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Samuel Ball Platner, Thomas Ashby, A Topographical Dictionary of Ancient Rome 6 6 Browse Search
A Dictionary of Greek and Roman biography and mythology (ed. William Smith) 5 5 Browse Search
Knight's Mechanical Encyclopedia (ed. Knight) 1 1 Browse Search
The Daily Dispatch: September 8, 1863., [Electronic resource] 1 1 Browse Search
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Browsing named entities in Samuel Ball Platner, Thomas Ashby, A Topographical Dictionary of Ancient Rome. You can also browse the collection for 250 AD or search for 250 AD in all documents.

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Samuel Ball Platner, Thomas Ashby, A Topographical Dictionary of Ancient Rome, AELIA ATHENAIS, DOMUS (search)
AELIA ATHENAIS, DOMUS on the Esquiline, just south of and within the porta Esquilina (?); only known from a lead pipe of the middle of the third century A.D. found in the Via dello Statuto (LF 23), on which she is called h(onesta) f(emina) (CIL xv. 7377).
Samuel Ball Platner, Thomas Ashby, A Topographical Dictionary of Ancient Rome, GENUCIUS MARINIANUS, DOMUS (search)
GENUCIUS MARINIANUS, DOMUS just south-east of S. Maria Maggiore (?), known only from a lead pipe of the middle of the third century A.D. (CIL xv. 7464).
Samuel Ball Platner, Thomas Ashby, A Topographical Dictionary of Ancient Rome, TESTACEUS MONS (search)
circumference. It is composed entirely of fragments of earthen jars (amphorae, dolia) in which corn, wine, and produce of various kinds had been brought to the horrea from Africa, Spain, and Gaul. Many of these jars were inscribed on the neck or handle, and a large number of these inscriptions have been recovered (CIL xv. pp. 491-659). They date from 140 to 251 A.D., but it is certain that the dumping of debris on this spot began as early as the time of Augustus, and that the hill had reached its present height by the middle of the second century. The distribution of the debris shows that the hill rose in the midst of the horrea. Under one of its sides the tomb of the RUSTICELII (q.v.) was found (HJ 177-178; Ann. d. Inst. 1878, 118-192; 1885, 232-234; CIL xv. pp. 491-492, 560-565; BC 1911, 246-260; 1915, 41-46, 279, 291; 1914, 241-250; 1915, 41-46, 279-290; Mem. Soc. Nat. Ant. France, 1915, '53; D. Orano, II Testaccio; il monte ed il quartiere dalle origini al 1910, Pescara, 1910).
Samuel Ball Platner, Thomas Ashby, A Topographical Dictionary of Ancient Rome, THERMAE ANTONINIANAE (CARACALLAE) (search)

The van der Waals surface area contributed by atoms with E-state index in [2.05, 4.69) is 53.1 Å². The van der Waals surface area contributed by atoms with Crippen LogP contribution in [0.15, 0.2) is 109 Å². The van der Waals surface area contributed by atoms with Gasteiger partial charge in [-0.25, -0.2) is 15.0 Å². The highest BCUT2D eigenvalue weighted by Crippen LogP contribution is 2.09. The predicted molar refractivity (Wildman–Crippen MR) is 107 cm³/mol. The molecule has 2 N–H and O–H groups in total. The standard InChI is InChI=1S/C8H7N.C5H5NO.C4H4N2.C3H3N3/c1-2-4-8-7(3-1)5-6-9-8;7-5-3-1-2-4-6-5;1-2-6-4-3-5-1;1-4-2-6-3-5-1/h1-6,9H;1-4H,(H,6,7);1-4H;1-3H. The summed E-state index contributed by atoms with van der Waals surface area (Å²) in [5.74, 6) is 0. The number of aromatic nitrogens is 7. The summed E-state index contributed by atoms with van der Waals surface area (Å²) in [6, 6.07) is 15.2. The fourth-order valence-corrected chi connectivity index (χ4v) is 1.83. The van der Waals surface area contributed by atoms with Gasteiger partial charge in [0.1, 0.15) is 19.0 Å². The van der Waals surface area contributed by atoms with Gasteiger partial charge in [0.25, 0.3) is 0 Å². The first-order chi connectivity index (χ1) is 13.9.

ken to refer to the peribolus. Hulsen, who had already pointed out that not a single brick-stamp is to be found in the peribolus (Hulsen-Iwanoff, op. cit. 57--an observation which is confirmed by the excavations of 1912), is inclined to accept this statement: for, as is well known, the practice of stamping bricks went out of use after the reign of Caracalla until the time of Diocletian. See also p. 531, n. I. For a catalogue of the works of art which the baths contained about the middle of the third century, The restoration 'Herculem G[lycon]is' (the Hercules now at Naples, 1. 6) is almost certain (cf. p. 32). Cf. also the list in Iwanoff-Hiilsen, op. cit. infra, 72-80. cf. Nicole, Un Catalogue d'ceuvres d'art conserves a Rome a l'epoque imperiale (Geneva, 1906). Some porticoes connected with the baths (whatever is meant) were destroyed or damaged by fire, and repaired under Aurelian (Chron. 148: porticus Thermarum Antoninarum arserunt et fabricatum est). A brick-stamp of the time o
Samuel Ball Platner, Thomas Ashby, A Topographical Dictionary of Ancient Rome, TRIA FATA (search)
TRIA FATA statues of the three Fates on the north side of the Rostra, close to the Curia (Procop. BG i. 25. 9). They were said to have been set up by Tarquinius Priscus, and two of them were restored in the Augustan period (Plin. NH xxxiv. 22, 29). When the name, tria Fata, first came into use is not known, but its first occurrence is in 250 A.D. (Cyprian, Epist. 21, Hartel 231), where it means that part of the forum about the curia. This usage continued and is found in several later documents (Procop. loc. cit.; S. Adriano in tribus fatis Cf. HCh xcvii., 260; SS. Cosma e Damiano and S. Martina also had the same name (ib. 242, 381). vit. Honor. 6, LPD i. 34; vit. Stephani III. I, LPD i. 471: aggregans in tribus fatis sacerdotes; ib. i. 501, 508; Jord. i. 2, 258, 349; ii. 482; Thedenat 21, 69, 101; HC 26, 28, 136; cf. also RE vi. 2050; Rosch. v. 1099 and reff.).
Samuel Ball Platner, Thomas Ashby, A Topographical Dictionary of Ancient Rome, Chronological Index to Dateable Monuments (search)
2-223Repairs to Amphitheatrum Flavium (Colosseum) completed, 6. 227Thermae Neronianae rebuilt, 531. 238The Three Gordians: restore Thermae Suranae, 533. Arch in Castra Praetoria (?), 108. Balinea, 69. Gordian III continues repairs to Amphitheatrum Flavium (Colosseum), 6, and builds a Porticus (?), 422. 247Naumachia of Philippus Arabs, 358. Theatre Qf Pompey burnt, 517. Hecatostylon burnt, 251. 248(ca.). Holovitreum (?), 258. 249-251Reign of Decius: he builds Porticus, 421. 250Amphitheatrum Flavium (Colosseum) restored after a fire, 6. 252Thermae Decianae, 526. 253-268Reign of Gallienus: he plans a Porticus, 422. 262Arch of Gallienus, 39. Horti Liciniani, 268. 270-275Reign of Aurelian: he extends Pomerium, 393; plans Thermae, 524: builds Castra Urbana, 108; increases height of Castra Praetoria, 107. 270Balineum Antiochiani, 68. 272(before). The Walls of Aurelian, 348. Porta Nomentana, 410. 273Temple of the Sun, 491. 276-282Reign of P